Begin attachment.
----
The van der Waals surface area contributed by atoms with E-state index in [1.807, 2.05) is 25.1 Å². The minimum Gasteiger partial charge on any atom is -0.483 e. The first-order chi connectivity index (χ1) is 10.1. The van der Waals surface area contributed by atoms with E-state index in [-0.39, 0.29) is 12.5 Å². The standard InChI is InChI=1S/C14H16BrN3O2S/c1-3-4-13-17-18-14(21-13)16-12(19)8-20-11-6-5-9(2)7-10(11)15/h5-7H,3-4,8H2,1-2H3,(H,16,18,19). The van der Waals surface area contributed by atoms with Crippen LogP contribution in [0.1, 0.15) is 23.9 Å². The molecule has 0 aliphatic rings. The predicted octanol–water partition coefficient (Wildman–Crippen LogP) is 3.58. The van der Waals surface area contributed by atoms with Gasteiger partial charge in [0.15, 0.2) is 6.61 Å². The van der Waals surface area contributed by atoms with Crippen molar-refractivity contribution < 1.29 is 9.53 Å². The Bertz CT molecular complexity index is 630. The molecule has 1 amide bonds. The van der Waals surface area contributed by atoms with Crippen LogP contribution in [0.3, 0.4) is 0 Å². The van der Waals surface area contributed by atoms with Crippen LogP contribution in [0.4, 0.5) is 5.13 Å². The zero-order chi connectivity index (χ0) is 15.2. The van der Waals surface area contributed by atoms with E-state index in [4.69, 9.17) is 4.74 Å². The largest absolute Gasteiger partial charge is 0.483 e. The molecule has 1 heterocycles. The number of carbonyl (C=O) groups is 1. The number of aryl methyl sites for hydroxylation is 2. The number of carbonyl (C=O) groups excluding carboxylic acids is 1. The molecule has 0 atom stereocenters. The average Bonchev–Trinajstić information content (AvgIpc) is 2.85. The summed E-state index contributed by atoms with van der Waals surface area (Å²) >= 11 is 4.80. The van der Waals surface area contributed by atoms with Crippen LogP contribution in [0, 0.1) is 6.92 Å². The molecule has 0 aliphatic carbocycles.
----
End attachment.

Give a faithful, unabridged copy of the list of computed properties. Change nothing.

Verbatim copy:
The van der Waals surface area contributed by atoms with E-state index in [1.807, 2.05) is 25.1 Å². The minimum Gasteiger partial charge on any atom is -0.483 e. The first-order chi connectivity index (χ1) is 10.1. The van der Waals surface area contributed by atoms with E-state index in [-0.39, 0.29) is 12.5 Å². The standard InChI is InChI=1S/C14H16BrN3O2S/c1-3-4-13-17-18-14(21-13)16-12(19)8-20-11-6-5-9(2)7-10(11)15/h5-7H,3-4,8H2,1-2H3,(H,16,18,19). The van der Waals surface area contributed by atoms with Crippen LogP contribution in [0.1, 0.15) is 23.9 Å². The molecule has 0 aliphatic rings. The predicted octanol–water partition coefficient (Wildman–Crippen LogP) is 3.58. The van der Waals surface area contributed by atoms with Gasteiger partial charge in [0.15, 0.2) is 6.61 Å². The van der Waals surface area contributed by atoms with Crippen molar-refractivity contribution < 1.29 is 9.53 Å². The Bertz CT molecular complexity index is 630. The molecule has 1 amide bonds. The van der Waals surface area contributed by atoms with Crippen LogP contribution in [0.3, 0.4) is 0 Å². The van der Waals surface area contributed by atoms with Crippen LogP contribution in [0.4, 0.5) is 5.13 Å². The zero-order chi connectivity index (χ0) is 15.2. The van der Waals surface area contributed by atoms with E-state index in [4.69, 9.17) is 4.74 Å². The largest absolute Gasteiger partial charge is 0.483 e. The molecule has 1 heterocycles. The number of carbonyl (C=O) groups is 1. The number of aryl methyl sites for hydroxylation is 2. The number of carbonyl (C=O) groups excluding carboxylic acids is 1. The molecule has 0 atom stereocenters. The average Bonchev–Trinajstić information content (AvgIpc) is 2.85. The summed E-state index contributed by atoms with van der Waals surface area (Å²) >= 11 is 4.80. The van der Waals surface area contributed by atoms with Crippen LogP contribution in [0, 0.1) is 6.92 Å². The molecule has 0 aliphatic carbocycles.